Disclaimer: Nutrition facts are derived from linked ingredients (shown at left in colored bullets) and may or may not be complete. Always consult a licensed nutritionist or doctor if you have a nutrition-related medical condition.

Calories per serving: 266

Get detailed nutrition information, including item-by-item nutrition insights, so you can see where the calories, carbs, fat, sodium and more come from.


  • 2 rabbits, jointed
  • 6 tbsp olive oil
  • 4 garlic cloves, crushed
  • 1 sprig fresh rosemary
  • 2 bay leaves
  • 568ml/1 pint dry white wine
  • ½ lemon, juice only
  • 55g/2oz seasoned flour
  • 1 onion, sliced
  • 1 celery stalk, sliced
  • 8 anchovy fillets in oil
  • 85g/3oz capers

Place the rabbit pieces into a large bowl and add three tablespoons of the olive oil, the garlic, rosemary, bay leaves, white wine and lemon juice. Stir until well combined, then cover and marinate in the fridge overnight.

Preheat the oven to 170C/325F/Gas 3.

Remove the rabbit pieces from the marinade (reserve the marinade) and pat dry with kitchen paper. Dust the rabbit pieces in the seasoned flour and shake off any excess.

Heat the remaining olive oil in a large pan over a medium heat. Add the rabbit pieces to the hot oil and fry for 4-5 minutes or until golden-brown all over. Transfer the rabbit pieces to an ovenproof casserole dish.

Pour the reserved marinade into the hot frying pan and warm through, then pour it into the casserole with the rabbit. Add the onion and celery to the casserole and cook in the oven for 45 minutes, or until the rabbit is tender. Add the anchovies and capers and cook for another 15 minutes.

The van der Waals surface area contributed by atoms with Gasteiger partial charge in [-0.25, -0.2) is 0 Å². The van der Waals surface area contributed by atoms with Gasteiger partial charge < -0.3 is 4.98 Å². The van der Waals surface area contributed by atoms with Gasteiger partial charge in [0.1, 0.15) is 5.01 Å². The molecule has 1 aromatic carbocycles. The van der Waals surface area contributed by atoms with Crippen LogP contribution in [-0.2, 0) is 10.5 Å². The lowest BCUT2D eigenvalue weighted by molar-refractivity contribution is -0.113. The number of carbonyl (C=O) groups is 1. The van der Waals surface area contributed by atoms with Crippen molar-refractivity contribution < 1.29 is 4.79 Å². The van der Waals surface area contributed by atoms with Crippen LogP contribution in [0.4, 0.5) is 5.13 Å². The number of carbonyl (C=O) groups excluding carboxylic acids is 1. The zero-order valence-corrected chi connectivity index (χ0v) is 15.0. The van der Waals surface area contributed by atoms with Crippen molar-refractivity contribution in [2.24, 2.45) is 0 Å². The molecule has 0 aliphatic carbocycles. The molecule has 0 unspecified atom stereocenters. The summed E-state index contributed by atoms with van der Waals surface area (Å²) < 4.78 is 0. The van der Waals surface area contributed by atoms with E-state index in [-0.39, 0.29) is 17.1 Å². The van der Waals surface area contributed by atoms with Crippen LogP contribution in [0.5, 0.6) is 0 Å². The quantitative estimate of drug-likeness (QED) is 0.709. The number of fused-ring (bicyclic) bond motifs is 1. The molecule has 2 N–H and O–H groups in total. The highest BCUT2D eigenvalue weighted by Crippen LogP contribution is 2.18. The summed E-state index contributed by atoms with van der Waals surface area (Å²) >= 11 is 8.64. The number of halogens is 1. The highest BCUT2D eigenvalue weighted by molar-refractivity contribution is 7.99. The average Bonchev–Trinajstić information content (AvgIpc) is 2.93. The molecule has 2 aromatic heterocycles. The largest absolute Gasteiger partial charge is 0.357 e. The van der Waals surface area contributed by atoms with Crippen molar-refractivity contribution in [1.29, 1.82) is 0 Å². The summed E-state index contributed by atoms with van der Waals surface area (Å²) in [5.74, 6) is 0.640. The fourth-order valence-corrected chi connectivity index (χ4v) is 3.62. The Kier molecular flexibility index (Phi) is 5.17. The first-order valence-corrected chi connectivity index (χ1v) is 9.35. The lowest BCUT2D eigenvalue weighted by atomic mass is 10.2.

Servings 4
Preparation time 10mins
Cooking time 65mins

Step 1

Peel and chop the onion and garlic. Cut the ham into small pieces and set aside. Rinse and cut tomato into small cubes. Rinse all dirt off mushrooms, then trim stems and slice. Chop 2 sprigs of parsley and set apart.

Remove rabbit from packaging. Rinse and pat dry. Cut rabbit into 8-10 pieces. Salt and pepper all sides.

In a large, heavy-bottomed frying pan, heat 3-4 tbsp olive oil on medium. When hot, sauté onion and garlic. When soft, add the ham cubes. When onion is translucent, remove onion, garlic and ham from pan with a slotted spatula and set aside on plate for later, reserving the oil.

Add some olive oil to the same pan and brown the rabbit on both sides. Remove from frying pan. Pour any oil left in frying pan into a large casserole or stew pot. Place rabbit and onion mixture into pot and mix. Add chopped parsley and dried thyme to pot and stir. Place on medium heat.

Add the cognac, white wine and water to rabbit and mix. Simmer uncovered for approximately 30 minutes and add chopped mushrooms after 15 minutes. Stir in mushrooms and continue to simmer for another 15 minutes. If necessary, add a bit more water while simmering.

Serve with home-fried potatoes or rice. Spanish stews or casseroles such as this are traditionally served with rustic bread, especially in Old Castilla where this regional recipe originates.


Instructions:

  1. Rinse the octopus thoroughly and cut into 1 inch pieces and set aside.
  2. In a large pot, add the olive oil, onions, garlic and saute on medium heat.
  3. Add in the octopus pieces the tomato paste, pimenta moida, paprika and stir.
  4. Add in the octopus pieces, black and white pepper, salt, and two cups of wine and stir and bring to a boil.
  5. Cover the pot and reduce the heat to medium and cook the octopus on for about an hour stirring occasionally.
  6. After an hour add the remaining 3 cups of wine, bay leafs, coriander, parsley and diced potatoes and cook for about 35-40 minutes or until potatoes are soft.
  7. Serve with fresh cut bread.


Rabbit recipes

Cook rabbit in a range of comforting dishes. This rich game meat is delicious when slow-cooked in stews, roasted or served in pies and pasta ragu.

Rabbit cacciatore

'Cacciatore' means hunter in Italian and, although we now think of it as a chicken dish, it is a particularly good way to cook rabbit

Slow-cooked rabbit stew

This is a true taste of autumn, a big bowl of rich, dark, boozy rabbit casserole

Braised rabbit pappardelle

Slow-cook rich game into a delicious ragu to serve with ribbon pasta - stock and wine will keep the lean meat moist

Rabbit & mushroom hotpot

Despite having only a few ingredients, this take on a Lancashire hotpot is packed with flavour

Rabbit au vin

Swap the traditional coq for rabbit in this rich French stew made with shallots, carrots, bacon and mushrooms in a red wine sauce